As part of the national All Girls STEM Society (AGSS), a group of Bishop’s School students are doing their part to encourage young girls to get — and stay — involved with Science, Technology, Engineering and Math (STEM) learning. The group hosts 12-17 free STEM workshops across San Diego libraries, festivals, schools and youth groups to encourage the spirit of curiosity and innovation.
The All Girls STEM Society has chapters in 25 school districts and more than 2,000 participants, but The Bishop’s School has one of the larger chapters. “Our mission is to provide a safe and encouraging platform to have hands-on experiences in STEM. We want to inspire them to pursue this field because a lot of girls are discouraged at a young age,” said founding member Veronica Tang.
AGSS research reports women make up only 25 percent of the workforce in computer, mathematics and science fields. To familiarize girls with these fields, the team produces age-appropriate, fun events. Evidenced by nicknames, inside jokes and the occasional jabbing, the team has fun being a part of the self-proclaimed “nerd community” and creating the workshops.
“It’s not just sit down, do math, check if it’s right and move on. We turn it into games with prizes,” said Sahil Malhotra, one of the male volunteers in the group (yes, guys are allowed to volunteer, but the team itself is all girls).
For example, a recent math tournament featured an egg-relay-race. “We took those plastic Easter eggs, and filled each one with a math equation and set up stations,” Veronica said. “The girls would have to run to a station with an egg on a spoon, open the egg, solve the equation as a team, and then get another egg on a spoon and go to the next station.”
When it comes to robotics workshops, Sahil said, “We have these miniature robots that can be programmed to move in a certain direction. To make it more interesting and age appropriate, we put a pen on it, you can program the robot to draw shapes. So we would put down paper and have them program the robot to draw something and let them do it. If I had that option available when I was a kid, I would do that all day.”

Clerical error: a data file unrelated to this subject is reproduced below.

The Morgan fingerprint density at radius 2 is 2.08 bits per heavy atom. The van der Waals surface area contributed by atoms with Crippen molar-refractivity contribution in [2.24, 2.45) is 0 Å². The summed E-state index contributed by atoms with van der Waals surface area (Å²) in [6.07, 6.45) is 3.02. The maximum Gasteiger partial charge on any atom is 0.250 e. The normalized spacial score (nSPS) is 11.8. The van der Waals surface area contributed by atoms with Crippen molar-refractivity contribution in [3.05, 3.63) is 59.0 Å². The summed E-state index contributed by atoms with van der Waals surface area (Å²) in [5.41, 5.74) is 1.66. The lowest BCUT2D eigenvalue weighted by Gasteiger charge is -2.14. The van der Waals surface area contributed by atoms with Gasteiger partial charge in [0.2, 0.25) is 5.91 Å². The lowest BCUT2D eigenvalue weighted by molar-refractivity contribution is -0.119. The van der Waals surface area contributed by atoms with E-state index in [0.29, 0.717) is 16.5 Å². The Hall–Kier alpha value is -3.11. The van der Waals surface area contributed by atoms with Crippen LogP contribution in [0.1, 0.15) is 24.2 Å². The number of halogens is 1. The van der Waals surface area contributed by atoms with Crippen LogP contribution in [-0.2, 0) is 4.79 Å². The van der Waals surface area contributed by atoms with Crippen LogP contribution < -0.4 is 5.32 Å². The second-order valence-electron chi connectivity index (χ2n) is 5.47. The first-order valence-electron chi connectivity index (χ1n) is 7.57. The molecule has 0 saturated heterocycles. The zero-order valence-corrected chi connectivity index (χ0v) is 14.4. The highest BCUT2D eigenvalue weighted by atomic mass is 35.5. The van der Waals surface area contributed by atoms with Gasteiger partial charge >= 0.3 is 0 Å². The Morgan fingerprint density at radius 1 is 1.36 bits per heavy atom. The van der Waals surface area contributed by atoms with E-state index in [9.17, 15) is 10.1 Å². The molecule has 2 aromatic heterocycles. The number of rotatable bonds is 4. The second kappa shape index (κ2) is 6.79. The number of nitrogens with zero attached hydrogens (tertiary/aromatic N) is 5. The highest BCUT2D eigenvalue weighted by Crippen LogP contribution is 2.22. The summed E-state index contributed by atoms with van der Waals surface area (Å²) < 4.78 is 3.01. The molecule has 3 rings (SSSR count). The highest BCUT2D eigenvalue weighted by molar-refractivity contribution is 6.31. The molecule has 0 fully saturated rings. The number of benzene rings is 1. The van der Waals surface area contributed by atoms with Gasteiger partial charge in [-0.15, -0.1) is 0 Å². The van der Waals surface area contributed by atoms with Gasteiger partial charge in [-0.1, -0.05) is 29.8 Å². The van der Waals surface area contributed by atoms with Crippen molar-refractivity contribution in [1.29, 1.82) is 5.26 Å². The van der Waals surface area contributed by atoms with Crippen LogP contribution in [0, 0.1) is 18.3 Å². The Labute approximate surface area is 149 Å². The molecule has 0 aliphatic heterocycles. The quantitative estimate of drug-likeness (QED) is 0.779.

He added that robotics is a “pretty male dominated field,” to which another team-member joked “technology in general (is male dominated)” and another quipped, “STEM in general!” At which laughter erupted.
As for why these students are so committed, for most, it’s personal.
“I am a woman in STEM. I’ve always like math and then in middle school I joined my school’s Math Counts team and I’ve been to other math events,” said Crystal Wang. “As I got older and kept going, I saw the number of girls dwindling. I didn’t know where to sit or how to act. I felt like people were looking at me. I didn’t want to see that happen to other girls.”
Veronica added the joke with girls in math is that math tournaments are the only places in which the girl’s restroom line is shorter than the boy’s restroom.
Sahil’s motivation, he said, is his mother. “She was born in India … and she was a computer science teacher in India. When she moved here, she had to stop teaching because she didn’t have the right credentials. I’ve always been miffed about that. She moved on and started a new career, but I don’t want to see anyone else’s passion torn away from them.”
William Tien shares a similar sentiment. “I love science and by the age of 5, I was reading my sister’s encyclopedias. In high school, I learned there were girls who were not encouraged to partake in science like I was. I wanted to help those people.”
The team hasn’t scheduled a local event, but has hosted math workshops at La Jolla Riford Library and would like to return.
To learn more, visit allgirlsstemsociety.org